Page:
When you say lodged in the barrel are you talking about a squib that fired but didn't make it all the way out or one that stuck in the rifling and pulled out of the case when you cycled the pistol by hand?

A squib is from too light of a charge and your 4.3 is awfully light for a jacketed bullet.

bds
October 7, 2011, 02:54 PM
squarles67, probably stuck in the barrel when barrel drop/function check testing.
Last night I had a bullet get lodged in the barrel of my Sig 226 while testing these.

Could the OAL have been the cause of this or is likely to have been caused by something else. I don't think it was to much flareing because the bullets would barely stay upright in the case when I was seating them.
More than likely the bullet got pressed into the rifling and got stuck.

What happens when the OAL is too long
You will probably have feeding issues and your finished rounds won't chamber fully. Or the bullet will get pressed into the rifling when the slide slams against the case. If the bullet nose is pressed against the rifling when the powder ignites, it will further increase the chamber pressure. You want the bullet to slide across the start of rifling instead of being jammed against it like a wheel chock. If you are using max load data, this increase in chamber pressure may become an issue depending on how much of pressure spike you may end up with.

Vec
October 7, 2011, 03:50 PM
A squib is from too light of a charge and your 4.3 is awfully light for a jacketed bullet.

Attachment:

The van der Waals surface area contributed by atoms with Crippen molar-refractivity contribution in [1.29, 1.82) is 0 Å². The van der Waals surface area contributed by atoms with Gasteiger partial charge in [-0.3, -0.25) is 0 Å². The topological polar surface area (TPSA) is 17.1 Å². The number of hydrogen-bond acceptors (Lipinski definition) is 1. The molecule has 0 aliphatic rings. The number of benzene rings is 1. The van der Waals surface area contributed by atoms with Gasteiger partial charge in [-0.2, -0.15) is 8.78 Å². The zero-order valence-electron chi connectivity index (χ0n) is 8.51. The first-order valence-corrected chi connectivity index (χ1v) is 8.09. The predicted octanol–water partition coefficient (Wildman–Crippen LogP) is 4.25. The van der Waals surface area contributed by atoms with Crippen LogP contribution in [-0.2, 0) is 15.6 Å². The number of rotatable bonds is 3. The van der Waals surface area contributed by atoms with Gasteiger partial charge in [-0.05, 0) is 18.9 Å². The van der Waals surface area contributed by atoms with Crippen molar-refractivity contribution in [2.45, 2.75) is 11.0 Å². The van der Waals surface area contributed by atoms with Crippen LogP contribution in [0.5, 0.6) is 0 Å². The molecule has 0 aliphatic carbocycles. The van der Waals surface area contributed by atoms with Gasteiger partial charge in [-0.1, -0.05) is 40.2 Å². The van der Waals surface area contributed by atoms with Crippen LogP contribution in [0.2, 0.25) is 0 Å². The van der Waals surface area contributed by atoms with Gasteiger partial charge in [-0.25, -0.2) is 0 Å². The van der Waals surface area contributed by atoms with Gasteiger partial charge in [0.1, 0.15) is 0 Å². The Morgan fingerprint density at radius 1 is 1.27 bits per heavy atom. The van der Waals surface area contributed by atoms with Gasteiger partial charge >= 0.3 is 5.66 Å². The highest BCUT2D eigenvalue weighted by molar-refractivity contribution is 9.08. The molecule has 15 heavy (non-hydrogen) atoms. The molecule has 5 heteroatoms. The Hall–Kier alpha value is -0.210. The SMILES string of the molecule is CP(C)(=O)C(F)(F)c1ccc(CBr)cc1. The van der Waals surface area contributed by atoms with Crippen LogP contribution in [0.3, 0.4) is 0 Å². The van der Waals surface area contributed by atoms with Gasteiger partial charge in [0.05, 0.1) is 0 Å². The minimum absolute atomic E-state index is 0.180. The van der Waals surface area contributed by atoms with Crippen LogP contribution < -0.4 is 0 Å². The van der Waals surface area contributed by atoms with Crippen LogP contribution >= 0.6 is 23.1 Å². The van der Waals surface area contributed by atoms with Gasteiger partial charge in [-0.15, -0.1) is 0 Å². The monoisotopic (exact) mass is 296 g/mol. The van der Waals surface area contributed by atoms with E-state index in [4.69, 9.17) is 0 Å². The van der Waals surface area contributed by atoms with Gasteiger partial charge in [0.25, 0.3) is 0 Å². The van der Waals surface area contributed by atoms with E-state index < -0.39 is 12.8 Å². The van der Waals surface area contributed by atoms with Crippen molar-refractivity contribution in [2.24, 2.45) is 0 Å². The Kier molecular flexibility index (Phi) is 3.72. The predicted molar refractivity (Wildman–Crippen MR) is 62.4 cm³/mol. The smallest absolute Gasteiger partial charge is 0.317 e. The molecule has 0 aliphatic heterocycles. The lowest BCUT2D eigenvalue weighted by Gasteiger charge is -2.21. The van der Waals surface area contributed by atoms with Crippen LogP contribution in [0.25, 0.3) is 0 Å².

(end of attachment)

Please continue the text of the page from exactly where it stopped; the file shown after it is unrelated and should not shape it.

In my particular case it sounded and felt like a squib, but there was powder in the case as evidenced by what was left over in the gun after clearing it. The primer went bang but the powder wasn't contained in the case any more and didn't seem to ignite. In my specific case (a year or so back) I was shooting lead 9mm with 4.4gr of HP38. I wouldn't really call it a squib in the conventional sense though. I've made a few squibs in the past and the it was enough to engrave the bullet into the rifling; in this case it was more just "wedged" in without really engaging at all.

As a side note with my testing even 4.0gr would cycle my gun most of the time (P226-X5 9mm). Your mileage may vary though.

I guess the real question I have is when you say "lodged in the barrel," how far down the barrel was the bullet? 1mm? Ha;f way down? Somewhere in between?

243winxb
October 7, 2011, 05:11 PM
I had a bullet get lodged in the barrel No powder or a to light charge.

rfwobbly
October 7, 2011, 11:01 PM
I too started out at 1.160" because after measuring I knew the chamber would accept it. But now I've come to comprehend that a short bullet like a 115gr needs more support from the case. Load some up at 1.150, 1.140 and 1.130". I think you'll see the difference on paper.

zeke
October 9, 2011, 04:20 PM
Win 115 hollow base bullets have a longer bearing surface, and a nose profile that facilitate seating out longer.

Tough to comment without knowing the specific bullets and brass you are using